Last week, my NoF cohost Bryan and I went to see Amour. If you’re not already aware (for shame, reader), this is one of the big nominees for this year’s Academy Awards. It’s going up for Best Actress, Best Director, Best Foreign Language Film, Best Original Screenplay, and Best Picture. It already won Best Foreign Language Film for the Golden Globes this year. That in itself is reason to consider seeing this movie, even if you aren’t a fan of foreign film.
Before I continue, let me just say that this is NOT a review or a critiique of Amour. I will not be giving you a rating, or giving as impartial a perspective as possible diving into flaws and highlights, etc. This, my dear reader, is a story of what this movie did for me, and what I took from the story.
In fact, if you do not wish to have your expectations altered and you are intending on seeing the it soon, PLEASE stop reading now and go see the movie first. I truly don’t want my experience to ruin yours, but rest assured will not spoil the story.
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Have you returned, reader? Great! Have a seat. Would you like a drink? How did you like the film? Don’t answer that. Where was I…
Ah yes. Bryan hit me up after a long day of work to see the movie. I agreed, not knowing much about it except it’s huge critical reception.
The movies starts. Simple and silent credits. No score, just silence and white text on a black background: Amour (Love). In fact the whole movie is scoreless, and filled with many long-held still shots that border on uncomfortable. It sets it instantly apart from big blockbuster flicks and implied to me that this is something else. Does it reek of art house cinema style? Sure. But I’m really into that.
Several minutes into the film, we meet our characters, Anne and Georges, as they come home from an evening out. They are a slow moving, but independent couple in their eighties living in a Parisian flat. Instantly upon meeting them, I was reminded of my grandparents on my father’s side of the family. These characters are sweet, loving, and optimistic.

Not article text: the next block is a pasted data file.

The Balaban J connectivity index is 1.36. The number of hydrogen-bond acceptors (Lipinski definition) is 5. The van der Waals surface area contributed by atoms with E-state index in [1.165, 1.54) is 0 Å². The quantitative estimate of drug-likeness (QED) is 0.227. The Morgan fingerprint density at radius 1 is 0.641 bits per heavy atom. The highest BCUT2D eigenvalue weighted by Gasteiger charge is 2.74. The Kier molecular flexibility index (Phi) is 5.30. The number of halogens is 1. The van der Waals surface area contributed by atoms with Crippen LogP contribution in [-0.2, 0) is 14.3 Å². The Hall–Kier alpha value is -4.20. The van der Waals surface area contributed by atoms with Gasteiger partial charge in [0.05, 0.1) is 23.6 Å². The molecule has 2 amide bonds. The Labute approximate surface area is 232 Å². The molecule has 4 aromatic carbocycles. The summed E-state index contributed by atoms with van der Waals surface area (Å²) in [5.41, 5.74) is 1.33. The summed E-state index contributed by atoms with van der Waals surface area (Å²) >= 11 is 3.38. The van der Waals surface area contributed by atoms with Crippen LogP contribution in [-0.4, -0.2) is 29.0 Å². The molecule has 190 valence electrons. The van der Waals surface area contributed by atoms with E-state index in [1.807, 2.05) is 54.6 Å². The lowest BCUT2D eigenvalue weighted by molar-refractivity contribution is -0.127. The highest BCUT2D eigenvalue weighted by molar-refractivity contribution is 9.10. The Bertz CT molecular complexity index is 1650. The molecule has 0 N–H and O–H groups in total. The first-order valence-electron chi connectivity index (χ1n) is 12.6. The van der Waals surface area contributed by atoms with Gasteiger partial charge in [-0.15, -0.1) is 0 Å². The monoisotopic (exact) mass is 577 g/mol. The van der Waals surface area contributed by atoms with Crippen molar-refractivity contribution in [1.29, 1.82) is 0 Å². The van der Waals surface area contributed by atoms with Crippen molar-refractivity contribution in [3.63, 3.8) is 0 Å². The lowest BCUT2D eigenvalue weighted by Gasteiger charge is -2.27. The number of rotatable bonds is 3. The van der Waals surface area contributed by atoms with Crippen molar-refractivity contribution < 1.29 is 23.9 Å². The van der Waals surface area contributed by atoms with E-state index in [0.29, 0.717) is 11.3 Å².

The next morning, Georges and Anne are at the breakfast table and Anne goes blank. She does not hear or respond to anything for several minutes, and is basically catatonic. Georges goes to fetch help, but Anne comes out of it, and has no recollection of the event that just occurred.
Here is where my heart sinks and I start to grow wary of this film. I know this story. Many people watching this movie right now know this story….
Anne’s state was caused by a blocked carotid artery, and she undergoes surgery, coming home paralyzed on the right side below the neck and wheelchair bound. She makes Georges promise her that he’ll never send her back to the hospital. The movie is then centered around Georges taking care of his wife as best as he can, based on her wishes.
I won’t go into the story too much more, for fear of the dreaded SPOILER, but I will get personal with you for a moment, reader. Remember when I mentioned my grandparents? My grandmother lived with Alzheimer’s disease for about a decade. My grandfather was by her side, taking care of her with no question or complaint, every day until he just couldn’t anymore. They spent the last year of their lives in an assisted living home, being cared for everyday by my father and the nursing staff. My grandpa passed away from cancer in November 2010, and my grandmother followed in February.
This is why the movie struck me so hard. I’ve seen two of the most beloved people in my life become physically incapable of caring for themselves. My grandfather was sharp until his last day, but had to receive help to move around and care for his basic needs. In my grandmother’s case, while she may have had more physical strength, she withered because of the nature of Alzheimer’s.
For those of us that watch our family age, it’s heartbreaking and it shatters our foundation. How can two of the most stable people in the whole world be put in this position? These are people who told me stories, gave me candy when my mom wasn’t looking, and were always waiting there for us at holidays. It’s like reverting to your childlike need for security from others, and having the harsh truth given to you instead of a home cooked meal.
But what is most important about Amour, is that it isn’t about us (grandkids, kids, friends, etc). It’s about him and her. It’s about loving and caring for the person he vowed to dedicated his being to, ‘til death do they part. It’s about holding her dignity and knowing how to care for herself and her livelihood without being able to physically do so. The movie revolves around the loss of fully functional adulthood and independence, yet not about a fear of the end.
From my very personal perspective, I hope that everyone sees this movie, but I know there will be very differing opinions out there. It’s a startling mirror to look into, but for me, it is the most important film I have seen in my adult life. In the stunning realism, I saw how my grandparent’s felt in their last years, how my parent’s will feel, and surely how I will feel, should I be lucky enough to see that age.